• FUNCTION CONTROL ELEMENT Kd: derivative control element
  • AMPLIFIER ON-OFF: it works like a switch moving from an analysis case to another one
  1. trim simulation:
    • gain (on-off steering)=0
    • gain (on-off roll)=1
  2. straight / curve / straight with step / slalom:
    • gain (on-off steering)=1
    • gain (on-off roll)=0
  • ONE BODY CONTROL OUTPUT “ROLL TORQUE”: it transfers a signal (torque) from the PID control to the mechanical system, in this case to the roll axis of the chassis. It must be used only in trim simulation because for zero values ​​of forward speed it is not possible to control the roll by simply impressing a torque on the steering.
  • JOINT CONTROL OUTPUT “STEERING TORQUE”: it transfers a signal (torque) from the PID control to a revolute joint of the system (revolute joint chassis-steering). Used in analysis case: straight / curve / straight with step / slalom because it accurately describes the real dynamic behavior.

To get an assessment of the order of magnitude of the gains it has been used the Ziegler Nichols method. First of all it has been imposed a step input with only the proportional contribution active and later, by using  empirical relations, the other gains have been determined. Below, the values ​​used:

































Simulation and analysis of results


After setting the gain of the Amplifier ON-OFF “ROLL” equal to one (GAIN ON-OFF “STEERING”=0), to keep the steering locked (without adding constraints to the system) an RSDA is applied to the revolute joint chassis-steering. The joint velocity driver applied on the crank’s rotational axis follows a zero function for 10 seconds and then a cubic one up to a constant value of 80 turn/mn.


The aim of this simulation is to analyze the dynamic behavior of the bike in a straight line. The values ​​of spring constant and damping coefficient of the RSDA applied to the steering are set to zero; now the motion of the bicycle is controlled by the torque (which is the output of the PID) applied on the steering. The joint velocity driver applied on the rotational axis of the crank follows a constant function equal to 80 turn/mn, which corresponds to a forward speed of 20km/h.

Below there are the graphs of the roll angle and the steering, depending on time.

It can be highlighted that the response of the system faithfully follows the input function, as imposed by the control, less then small fluctuations.

Plotting the steering angle, the average value is approximately zero; the fluctuation has the same rotational frequency of the pedals, therefore it is understandable that the oscillation is due to the dynamic effect of the system composed by pedals and legs.


Compared to the previous simulation the configuration of the road changes. Here there are two roads, in one of those a step with a depth of 70 mm has been created in order to simulate the presence of path irregularities.The joint velocity driver applied on the rotational axis of the crank follows a function which decreases speed from 80 turn/mn to 50 turn/mn.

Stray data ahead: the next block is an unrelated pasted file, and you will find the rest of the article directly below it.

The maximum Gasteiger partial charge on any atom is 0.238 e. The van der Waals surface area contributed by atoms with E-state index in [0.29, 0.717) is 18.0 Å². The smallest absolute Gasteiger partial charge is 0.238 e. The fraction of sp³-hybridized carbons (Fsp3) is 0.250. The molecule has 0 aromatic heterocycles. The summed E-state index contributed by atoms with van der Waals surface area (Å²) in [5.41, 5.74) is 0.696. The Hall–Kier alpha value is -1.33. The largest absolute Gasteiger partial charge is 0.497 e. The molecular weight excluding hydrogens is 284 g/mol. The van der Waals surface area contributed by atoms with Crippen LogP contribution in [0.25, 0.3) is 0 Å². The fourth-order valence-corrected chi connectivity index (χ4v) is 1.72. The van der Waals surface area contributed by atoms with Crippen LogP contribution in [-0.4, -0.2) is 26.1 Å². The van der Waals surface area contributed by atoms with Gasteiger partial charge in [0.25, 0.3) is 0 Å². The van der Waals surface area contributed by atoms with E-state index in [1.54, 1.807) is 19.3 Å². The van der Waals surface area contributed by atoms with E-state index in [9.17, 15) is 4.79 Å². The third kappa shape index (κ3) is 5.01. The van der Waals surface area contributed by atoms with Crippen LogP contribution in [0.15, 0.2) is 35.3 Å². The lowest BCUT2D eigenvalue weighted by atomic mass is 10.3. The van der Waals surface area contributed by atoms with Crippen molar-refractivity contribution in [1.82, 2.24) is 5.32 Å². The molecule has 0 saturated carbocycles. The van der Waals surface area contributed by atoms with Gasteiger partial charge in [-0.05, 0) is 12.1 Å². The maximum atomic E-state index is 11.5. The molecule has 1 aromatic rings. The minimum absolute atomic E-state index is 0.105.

Analyzing the behavior of normal forces acting on the right wheel, it can be notice a stress maximum at 36 seconds due to the step, similar behavior for the torque.



The reference input function is the “input curve function”. In this simulation the forward speed of the bike is equal to 20 km/h; the maximum roll angle is equal to 9.5 degrees.

The following graph shows the input function, the roll response and the steering angle.

With a speed of 20 km/h, with a roll angle of  9.5 deg, the system responds with a rotation of the steering of about 2.5 deg. Then other simulations have been run by varying the maximum roll angle and the forward speed of the bike. Steering angles have been obtained from the depending on time graphs, mediating values ​​between 37 to 39 seconds.

From the results it’ s possible to get a confirmation of the fact that, at the same roll angle, for increasing speed, the steering angle decreases. Here there is the plot of the torque depending on time.



It is given, as input, a function able to ride the bike on a slalom. The bike has a constant speed of 12 km/h.


As you can see, the steering follows on average the trend of the roll, less than “abnormal” peak (circled in the plot). Such anomalies are found just in correspondence of abrupt variations of the roll function; all this is expected because of the gyroscopic effects.


Modal analysis

The analysis is carried out by turning off the control system; in the trim simulation two RSDA are respectively applied to the steering and to the joint between the steering and the upper crossbar, in order to put the bike in the steady equilibrium configuration.

Moving from the trim simulation to the modal analysis, the “linearization” option is switched on. It is also disabled the sub-mechanism in order that the dummy does not change the natural frequencies of the bike.

0.7 Rolling Oscillation of  the whole bike
1.7 Longitudinal oscillation along the road
21.02 Oscillation of the wheels
21.99 Pitching oscillation of the whole bike
24.71 Oscillation of the steering
25.73 Oscillation in opposition phase between the front and rear
33.43 Oscillation in opposition phase of the wishbones
36.78 Oscillation of the rear wheel



With this project it has been possible to reproduce the dynamic behavior of the three-wheeled bike in line with the reality, without interfering with external actions that would have changed the dynamic. The PID controller responds to this need; it has been checked the proper working in different operating conditions, always giving positive results as shown in the graphs above.

The next step it would be a comparison between the dynamic behavior of the analyzed system with another bike equipped with a mechanism similar to that of  Piaggio mp3. Both bikes are equipped with two front wheels, the difference between the two lies in the mechanism; it can be appreciate this aspect in the following video.